Wednesday, October 21, 2020

Towing The Line

Someone interested in AMOS recently inquired if it would be possible for it to tow a similar sized (~ 10 kg) boat behind it from one side of a river to the other and back without deviating downstream from the intended path. I responded that it should be possible if the speed of the river were not too great, i.e. too close to (or beyond) the maximum possible speed of AMOS in still water and wind, and that I would attempt a test using the old AMOS surfboard prototype as the vehicle to be towed. 

On Saturday we had a lot of rain (I think around 30 mm) and I didn't want to get wet, so I waited until the following day to do the test. On Sunday it was nice and sunny so I took AMOS down to the river and attached the surfboard base from prototype #2 to the back end and duct-taped a 5 kg weight to the top of the surfboard to simulate a10 kg boat:

Because of the recent rain, the river was very fast. Near the west shore (where AMOS started) it appeared to be ~ 0.5 m/s at the surface, and out in the middle it was more than that (~ 1.1 m/s, see drift calculation below). For some reason, the flow was a bit less on the eastern shore, but probably still ~ 0.3 m/s or so. The photo below shows the intended crossing in yellow, and the actual path in white. On the first attempted crossing from west to east, the battery charge was detected as low (I have been having some problems with the LiFePO4 battery maintaining its charge recently, I think because it has been close to 0 deg C here) so AMOS shut itself down and drifted about 400 m downriver without power for 6 minutes. This would correspond to a surface flow speed of about 400 / 360 = 1.1 m/s, or about 4 km/h, which is too fast for AMOS, especially when trying to tow a second boat. I towed AMOS and the surfboard in my kayak over to the eastern shore, and then let it try to go back west on its own. It was relatively close to the intended course (within 30 m) for about 250 m of westward travel this time, but then the strong current in the middle started to get the better of it, and once again the battery charge got low, so I shut it down and towed it back to the start.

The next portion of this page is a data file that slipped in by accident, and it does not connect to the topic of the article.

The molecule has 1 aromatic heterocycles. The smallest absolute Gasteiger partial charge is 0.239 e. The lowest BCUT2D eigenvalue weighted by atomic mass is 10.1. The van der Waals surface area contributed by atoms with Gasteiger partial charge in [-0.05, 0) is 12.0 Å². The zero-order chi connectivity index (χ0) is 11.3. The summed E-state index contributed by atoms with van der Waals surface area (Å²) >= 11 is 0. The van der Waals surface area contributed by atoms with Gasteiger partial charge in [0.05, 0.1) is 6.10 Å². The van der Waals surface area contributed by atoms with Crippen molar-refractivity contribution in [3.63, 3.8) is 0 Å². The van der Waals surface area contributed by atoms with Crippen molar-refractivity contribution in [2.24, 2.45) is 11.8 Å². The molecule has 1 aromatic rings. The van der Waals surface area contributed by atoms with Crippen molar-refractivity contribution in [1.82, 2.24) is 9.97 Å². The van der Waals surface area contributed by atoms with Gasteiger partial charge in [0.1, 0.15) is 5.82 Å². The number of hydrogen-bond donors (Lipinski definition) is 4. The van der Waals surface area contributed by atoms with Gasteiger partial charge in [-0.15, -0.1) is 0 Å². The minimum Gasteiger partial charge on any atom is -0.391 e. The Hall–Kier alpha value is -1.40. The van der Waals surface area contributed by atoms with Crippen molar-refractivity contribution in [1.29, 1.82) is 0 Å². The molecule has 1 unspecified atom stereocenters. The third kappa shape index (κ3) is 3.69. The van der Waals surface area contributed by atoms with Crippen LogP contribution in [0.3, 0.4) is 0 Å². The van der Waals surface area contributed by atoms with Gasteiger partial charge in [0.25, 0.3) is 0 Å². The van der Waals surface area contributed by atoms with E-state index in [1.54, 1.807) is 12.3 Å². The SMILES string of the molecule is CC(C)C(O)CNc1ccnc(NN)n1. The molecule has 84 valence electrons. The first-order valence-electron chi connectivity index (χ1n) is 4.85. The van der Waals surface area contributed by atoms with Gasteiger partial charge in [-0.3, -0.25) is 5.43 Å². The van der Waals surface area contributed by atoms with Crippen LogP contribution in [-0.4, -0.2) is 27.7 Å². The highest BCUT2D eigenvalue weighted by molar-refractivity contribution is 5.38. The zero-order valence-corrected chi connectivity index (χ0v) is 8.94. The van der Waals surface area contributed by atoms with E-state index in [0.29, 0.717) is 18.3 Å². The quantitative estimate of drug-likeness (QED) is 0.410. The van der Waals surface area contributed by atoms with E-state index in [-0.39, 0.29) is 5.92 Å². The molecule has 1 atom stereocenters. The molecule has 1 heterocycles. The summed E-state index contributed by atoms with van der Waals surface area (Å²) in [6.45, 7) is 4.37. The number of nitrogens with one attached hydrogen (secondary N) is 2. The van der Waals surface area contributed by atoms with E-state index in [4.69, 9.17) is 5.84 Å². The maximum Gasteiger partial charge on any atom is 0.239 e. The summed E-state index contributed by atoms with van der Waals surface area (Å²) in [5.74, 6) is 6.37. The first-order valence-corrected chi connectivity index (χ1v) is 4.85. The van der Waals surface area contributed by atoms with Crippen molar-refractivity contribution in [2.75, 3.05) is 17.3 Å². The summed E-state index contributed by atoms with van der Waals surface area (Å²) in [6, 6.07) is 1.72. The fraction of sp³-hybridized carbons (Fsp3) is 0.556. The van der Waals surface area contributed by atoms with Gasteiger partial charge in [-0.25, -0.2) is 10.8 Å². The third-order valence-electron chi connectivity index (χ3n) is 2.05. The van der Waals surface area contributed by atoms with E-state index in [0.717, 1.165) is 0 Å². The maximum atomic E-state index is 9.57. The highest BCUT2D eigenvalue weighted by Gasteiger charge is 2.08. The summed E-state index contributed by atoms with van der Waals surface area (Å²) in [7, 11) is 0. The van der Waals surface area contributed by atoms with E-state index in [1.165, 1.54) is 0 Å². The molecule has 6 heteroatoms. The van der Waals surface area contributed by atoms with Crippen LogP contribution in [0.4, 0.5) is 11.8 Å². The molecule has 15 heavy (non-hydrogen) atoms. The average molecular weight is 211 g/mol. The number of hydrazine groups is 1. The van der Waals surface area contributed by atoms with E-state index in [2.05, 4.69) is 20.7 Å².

Some videos of the test were recorded here:

Probably using some water flow velocity sensors would help to keep the boat closer to the intended line, assuming the maximum flow velocity were not too great, but the navigation algorithm would still need to rely on GPS on top of this to make sure that the intended course was being followed. The GPS used in AMOS is a low-cost model, and has a typical accuracy of something like +/- 10 m. High quality handheld units can get down to a couple of meters accuracy I think, and if you want cm-level accuracy you need to use surveyor-type hardware. I'm not sure about the technical feasibility of putting surveyor-type hardware on a robot boat though. 

At any rate, I'm going to re-attempt the straight-line test without the tow vehicle either tomorrow or the following day. The electronic speed controller will be moved back into the battery box for this test, in order to provide a bit of warming for the battery enclosure. It had been moved outside the box, behind the propeller this summer to prevent overheating in the hot summer sun, but that isn't really an issue now near the end of October. 

 Next week I will be presenting an update on AMOS to the Raspberry Pint group via Zoom: @Eventbrite  This is a very tech-savvy group, so will be a good opportunity to get some feedback and tips!

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